Mercedes-Benz tested the latest generation of brake control systems on drives in Arjeplog, Sweden, near the Arctic Circle. For more than 20 years, an official branch of the Sindelfingen plant has existed here: its very own test centre for testing in the most extreme conditions. In addition to the EQE, EQS, EQS SUV and EQE SUV, models of future vehicle generations based on future platforms were also used in the drives across a frozen lake and up the region’s highest mountain.
“During the test drives, our team is primarily concerned with safety, efficiency and driving comfort. The development team tunes the brake control systems individually for each model series – and pushes them to their physical limits.”
Christoph Böhm, Head of Brake Control Systems, Mercedes-Benz AG
On the way to an all-electric future, the team is working on a new generation of stability control systems. These make use of the properties of the electric drive to precisely control the torque at the wheels. Most drivers will probably never notice how hard their Mercedes-Benz vehicles work to keep them out of dangerous situations – for Böhm and his team, this is the definition of a job well done.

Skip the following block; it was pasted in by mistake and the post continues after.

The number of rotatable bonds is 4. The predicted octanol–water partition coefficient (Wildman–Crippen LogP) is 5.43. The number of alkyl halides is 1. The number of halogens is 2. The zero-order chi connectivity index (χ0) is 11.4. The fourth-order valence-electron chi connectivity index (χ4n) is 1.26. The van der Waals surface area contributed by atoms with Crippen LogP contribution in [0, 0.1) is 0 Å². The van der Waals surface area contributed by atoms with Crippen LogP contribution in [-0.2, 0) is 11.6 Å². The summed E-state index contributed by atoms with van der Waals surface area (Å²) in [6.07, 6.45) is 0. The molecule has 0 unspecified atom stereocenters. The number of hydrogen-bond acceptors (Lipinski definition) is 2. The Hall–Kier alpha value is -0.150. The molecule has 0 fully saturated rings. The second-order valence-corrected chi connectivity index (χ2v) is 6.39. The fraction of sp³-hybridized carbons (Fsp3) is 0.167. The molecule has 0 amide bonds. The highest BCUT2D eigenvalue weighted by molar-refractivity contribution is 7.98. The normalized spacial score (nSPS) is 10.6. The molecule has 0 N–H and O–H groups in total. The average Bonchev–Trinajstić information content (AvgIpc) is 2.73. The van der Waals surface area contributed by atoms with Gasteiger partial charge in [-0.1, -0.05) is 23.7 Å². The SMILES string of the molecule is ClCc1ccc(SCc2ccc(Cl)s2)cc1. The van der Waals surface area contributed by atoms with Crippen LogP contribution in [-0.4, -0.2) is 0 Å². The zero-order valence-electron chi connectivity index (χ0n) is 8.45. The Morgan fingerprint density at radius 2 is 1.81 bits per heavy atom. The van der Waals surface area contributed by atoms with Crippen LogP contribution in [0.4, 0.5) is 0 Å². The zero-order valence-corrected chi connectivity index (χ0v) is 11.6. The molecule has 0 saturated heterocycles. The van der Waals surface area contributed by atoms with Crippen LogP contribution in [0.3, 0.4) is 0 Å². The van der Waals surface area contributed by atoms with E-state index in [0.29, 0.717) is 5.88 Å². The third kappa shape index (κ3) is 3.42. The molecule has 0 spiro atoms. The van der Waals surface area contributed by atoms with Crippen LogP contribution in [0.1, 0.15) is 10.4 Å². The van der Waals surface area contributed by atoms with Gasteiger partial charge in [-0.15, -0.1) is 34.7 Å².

Endurance tests on ice and snow
Since Mercedes-Benz established the test facility near Arjeplog, the vehicles have changed a lot. However, the reasons for coming here are still the same: compared to dry asphalt, the grip level on ice and snow is up to 90 per cent lower. These serious differences have a profound effect on the stability and controllability of a vehicle, especially when accelerating, stopping and changing direction. Another advantage is that the weather conditions and surfaces remain relatively constant throughout the winter in the Arctic Circle. The test vehicles are equipped with standard all-season or winter tyres in order to best reflect the everyday usage behaviour of customers.
All impressions from the brake control test in Arjeplog, Sweden can be found at:
Mercedes-Benz Winter-Test Arjeplog